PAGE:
On Sunday night, I went out for dinner with 2 of my closest friends. We went to a place in East Melbourne called The Tippler and Co, right near the MCG, it is a place which if not for its sign would be very easy to miss, as it is just a door. They have a great menu of share plates and we had a lovely Cauliflower Grain Salad, which has inspired me to create this dish.
Quinoa is a great addition to a salad as it adds some protein and bulks out the salad, making it suitable as a meal on its own, if desired. It also adds some warmth to a salad, making it suitable to all seasons of the year, especially Autumn. By adding the small amount of cumin to the veggies, it really lifts the flavour and adds a hint of Middle Eastern flavour, which pairs really well with the tahini dressing.
The night that we had this salad, I didn’t even attempt to offer it to the kids as I was having one of those days where I wasn’t feeling like another battle, so I asked them what they wanted with their fish and they asked for a normal salad, so thats what they got. Not surprisingly, they both wanted to try some of this salad off my plate, especially the feta. I think if I served it up to them, it would have been one of the dishes that they say they don’t like, but go ahead to eat it and enjoy it.
This salad is quite simple to make and it can be made ahead of time, just leave the dressing and the nuts until just before serving. It is great by itself, or with some form of meat, chicken or fish.
- 300g pumpkin, cut into 1-2cm cubes
- 300g cauliflower, cut into small florets
- 3/4 cup tricolour quinoa
- 1 tsp ground cumin
- 1/4 red onion, finely diced
- 1 tbs coriander, chopped
- 1 tbs dill, chopped
- 1 tbs parsley, chopped
- 1/4 cup currants
- 50g feta
- 1 tbs pinenuts, toasted
- 1 tbs flaked or slivered almonds, toasted
- 1 tbs pepitas, toasted
- Juice of 1/2 a lemon
- Juice of 1/2 an orange
- 1 tbs extra virgin olive oil
- 2 tbs orange juice
- 1 tbs tahini
- 1 tbs natural yoghurt
- 1/2 tsp honey
- salt and pepper to taste
- Preheat the oven to 200°C and line a baking tray with baking paper.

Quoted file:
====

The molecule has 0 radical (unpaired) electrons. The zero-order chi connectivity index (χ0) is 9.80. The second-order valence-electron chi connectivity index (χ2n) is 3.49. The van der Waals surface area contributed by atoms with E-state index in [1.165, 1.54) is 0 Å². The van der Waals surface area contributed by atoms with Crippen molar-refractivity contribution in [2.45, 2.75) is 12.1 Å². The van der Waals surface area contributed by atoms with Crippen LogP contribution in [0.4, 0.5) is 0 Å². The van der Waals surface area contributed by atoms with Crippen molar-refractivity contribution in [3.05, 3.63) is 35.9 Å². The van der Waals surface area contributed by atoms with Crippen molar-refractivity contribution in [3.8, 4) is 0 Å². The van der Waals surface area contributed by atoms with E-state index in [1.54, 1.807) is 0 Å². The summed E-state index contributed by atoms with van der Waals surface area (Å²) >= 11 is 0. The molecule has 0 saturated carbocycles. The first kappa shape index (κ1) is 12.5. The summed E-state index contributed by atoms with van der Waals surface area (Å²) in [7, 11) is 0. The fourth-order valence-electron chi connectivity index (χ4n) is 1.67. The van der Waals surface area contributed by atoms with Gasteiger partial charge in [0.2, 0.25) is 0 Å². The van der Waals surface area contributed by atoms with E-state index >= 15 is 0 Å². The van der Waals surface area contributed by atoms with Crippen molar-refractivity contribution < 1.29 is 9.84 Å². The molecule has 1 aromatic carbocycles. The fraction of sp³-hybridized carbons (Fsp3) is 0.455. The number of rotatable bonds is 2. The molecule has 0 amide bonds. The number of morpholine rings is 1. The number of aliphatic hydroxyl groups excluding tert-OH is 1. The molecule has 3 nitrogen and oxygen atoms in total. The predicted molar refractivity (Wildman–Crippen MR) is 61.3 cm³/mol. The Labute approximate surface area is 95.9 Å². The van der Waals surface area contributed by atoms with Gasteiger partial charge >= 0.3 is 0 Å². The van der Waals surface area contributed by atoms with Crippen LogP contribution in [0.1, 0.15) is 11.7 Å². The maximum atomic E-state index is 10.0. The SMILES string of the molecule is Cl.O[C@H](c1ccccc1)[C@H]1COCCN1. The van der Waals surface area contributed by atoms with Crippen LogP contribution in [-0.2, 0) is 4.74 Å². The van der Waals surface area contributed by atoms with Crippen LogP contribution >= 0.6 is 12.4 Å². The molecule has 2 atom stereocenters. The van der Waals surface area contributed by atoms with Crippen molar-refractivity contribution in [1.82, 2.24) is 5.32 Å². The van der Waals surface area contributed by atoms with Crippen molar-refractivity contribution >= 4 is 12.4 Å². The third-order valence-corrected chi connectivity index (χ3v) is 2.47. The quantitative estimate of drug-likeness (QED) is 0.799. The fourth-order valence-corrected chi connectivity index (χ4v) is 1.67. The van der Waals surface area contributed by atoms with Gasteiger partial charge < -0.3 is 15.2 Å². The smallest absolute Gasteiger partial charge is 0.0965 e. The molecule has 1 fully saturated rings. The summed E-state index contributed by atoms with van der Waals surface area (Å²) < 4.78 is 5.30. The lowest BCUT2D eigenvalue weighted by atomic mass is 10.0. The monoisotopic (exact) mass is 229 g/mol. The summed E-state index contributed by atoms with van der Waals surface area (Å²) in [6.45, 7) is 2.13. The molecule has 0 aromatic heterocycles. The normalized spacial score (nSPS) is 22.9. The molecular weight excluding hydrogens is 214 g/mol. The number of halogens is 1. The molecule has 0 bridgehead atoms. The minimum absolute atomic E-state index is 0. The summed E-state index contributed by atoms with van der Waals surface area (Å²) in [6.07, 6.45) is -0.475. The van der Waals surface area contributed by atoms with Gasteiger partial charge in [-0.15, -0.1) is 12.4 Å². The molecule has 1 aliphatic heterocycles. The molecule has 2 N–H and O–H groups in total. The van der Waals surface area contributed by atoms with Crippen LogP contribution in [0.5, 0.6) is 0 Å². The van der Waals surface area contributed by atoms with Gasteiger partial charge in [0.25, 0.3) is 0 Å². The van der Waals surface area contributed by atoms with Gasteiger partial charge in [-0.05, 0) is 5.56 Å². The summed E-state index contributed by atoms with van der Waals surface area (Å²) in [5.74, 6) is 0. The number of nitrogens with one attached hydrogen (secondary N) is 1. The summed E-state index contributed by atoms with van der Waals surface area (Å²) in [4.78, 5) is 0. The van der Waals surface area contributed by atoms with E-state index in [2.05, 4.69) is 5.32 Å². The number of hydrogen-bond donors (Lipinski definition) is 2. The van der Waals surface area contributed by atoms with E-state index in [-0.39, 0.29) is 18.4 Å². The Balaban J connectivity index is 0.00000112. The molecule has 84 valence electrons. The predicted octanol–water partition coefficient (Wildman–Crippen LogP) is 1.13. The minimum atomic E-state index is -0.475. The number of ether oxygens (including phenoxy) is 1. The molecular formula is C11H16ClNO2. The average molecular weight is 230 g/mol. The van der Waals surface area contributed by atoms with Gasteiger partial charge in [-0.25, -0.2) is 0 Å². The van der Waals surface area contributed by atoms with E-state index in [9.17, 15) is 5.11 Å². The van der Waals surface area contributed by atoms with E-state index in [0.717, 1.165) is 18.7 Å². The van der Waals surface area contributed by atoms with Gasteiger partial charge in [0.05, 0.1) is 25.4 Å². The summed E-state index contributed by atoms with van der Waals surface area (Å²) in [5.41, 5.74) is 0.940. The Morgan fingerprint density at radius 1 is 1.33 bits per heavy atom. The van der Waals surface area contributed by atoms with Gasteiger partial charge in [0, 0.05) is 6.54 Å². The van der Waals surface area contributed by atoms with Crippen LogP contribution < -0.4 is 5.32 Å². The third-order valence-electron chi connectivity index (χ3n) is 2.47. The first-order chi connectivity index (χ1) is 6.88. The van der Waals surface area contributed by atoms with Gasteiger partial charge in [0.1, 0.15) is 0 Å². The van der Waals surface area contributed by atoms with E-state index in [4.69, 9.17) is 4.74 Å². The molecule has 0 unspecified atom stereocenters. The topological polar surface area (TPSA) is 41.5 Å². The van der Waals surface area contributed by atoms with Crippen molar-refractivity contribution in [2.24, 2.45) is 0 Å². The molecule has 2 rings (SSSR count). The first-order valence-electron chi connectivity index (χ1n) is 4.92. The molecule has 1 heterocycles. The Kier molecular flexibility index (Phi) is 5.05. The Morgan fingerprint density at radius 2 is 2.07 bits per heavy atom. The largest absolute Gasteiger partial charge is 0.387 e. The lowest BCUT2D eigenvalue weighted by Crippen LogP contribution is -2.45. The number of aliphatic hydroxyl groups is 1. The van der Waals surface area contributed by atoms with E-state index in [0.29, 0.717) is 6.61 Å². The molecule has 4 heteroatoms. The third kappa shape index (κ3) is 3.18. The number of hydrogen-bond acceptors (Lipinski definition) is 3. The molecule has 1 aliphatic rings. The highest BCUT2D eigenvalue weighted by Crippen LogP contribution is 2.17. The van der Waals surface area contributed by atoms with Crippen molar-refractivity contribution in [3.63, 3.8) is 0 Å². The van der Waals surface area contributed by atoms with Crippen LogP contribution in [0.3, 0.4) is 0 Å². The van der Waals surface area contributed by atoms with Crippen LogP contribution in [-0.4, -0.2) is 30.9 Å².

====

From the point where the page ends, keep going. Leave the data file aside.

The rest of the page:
- Place the cut pumpkin and cauliflower into a bowl and add 1 tbs olive oil and ground cumin and mix to coat. Place onto baking paper and cook for ~35 minutes or until starting to turn golden. Remove from oven and allow to cool slightly.
- Meanwhile, cook the quinoa, by placing rinsed quinoa into a small saucepan along with 1.5 cups of water. Bring to the boil, then reduce the heat once boiling. Cook for 15-20 minutes or until the quinoa starts to fluff (see picture above of fluffed quinoa). Place into a large bowl and set aside.
- Place the currants into a small bowl and cover with boiling water and allow to sit for 5 minutes. Add to quinoa.
- Chop the onion and herbs and add to the quinoa, along with the currants. Add lemon and orange juice and olive oil and stir to combine. Add the pumpkin and cauliflower, gently toss to combine and place into serving dish.
- Toast the nuts and seeds in a small frypan over medium heat until they just start to colour. Sprinkle over the salad.
- Crumble the feta and sprinkle over the salad.
- To make the dressing, combine all ingredients into a small bowl and stir to combine. Drizzle over salad and serve.
Rice paper rolls are a fantastic little bundle of flavour! They are a Vietnamese dish, which are so light, fresh and nutritious. The only negative is the time consuming nature that is rolling individual rolls, especially when making them for more than one. I used to make these every one or two weeks, but since having kids this is the first time we’ve had them. The kids enjoyed them a lot, but theirs did fall apart.
These rice paper rolls have been made with shredded chicken, but pork or chicken mince works well as does prawns, and they can also be made vegetarian. I also will sometimes include the peanut dipping sauce into the actual roll itself, for a greater spread of flavour, and other times use it as a dipping sauce.
There is an art to soaking the rice paper and successfully removing it from the water without it sticking to itself. This is something Aaron has always struggled with – this and getting the amount of filling right so that the rice paper doesn’t break :). The key, I have found, is to use hot, not boiling water, so that the rice paper slowly softens and you can handle it in the water without burning yourself. Less is more when it comes to the filling of the rice paper rolls. Too much filling and the rice paper will definitely tear, leaving quite a mess.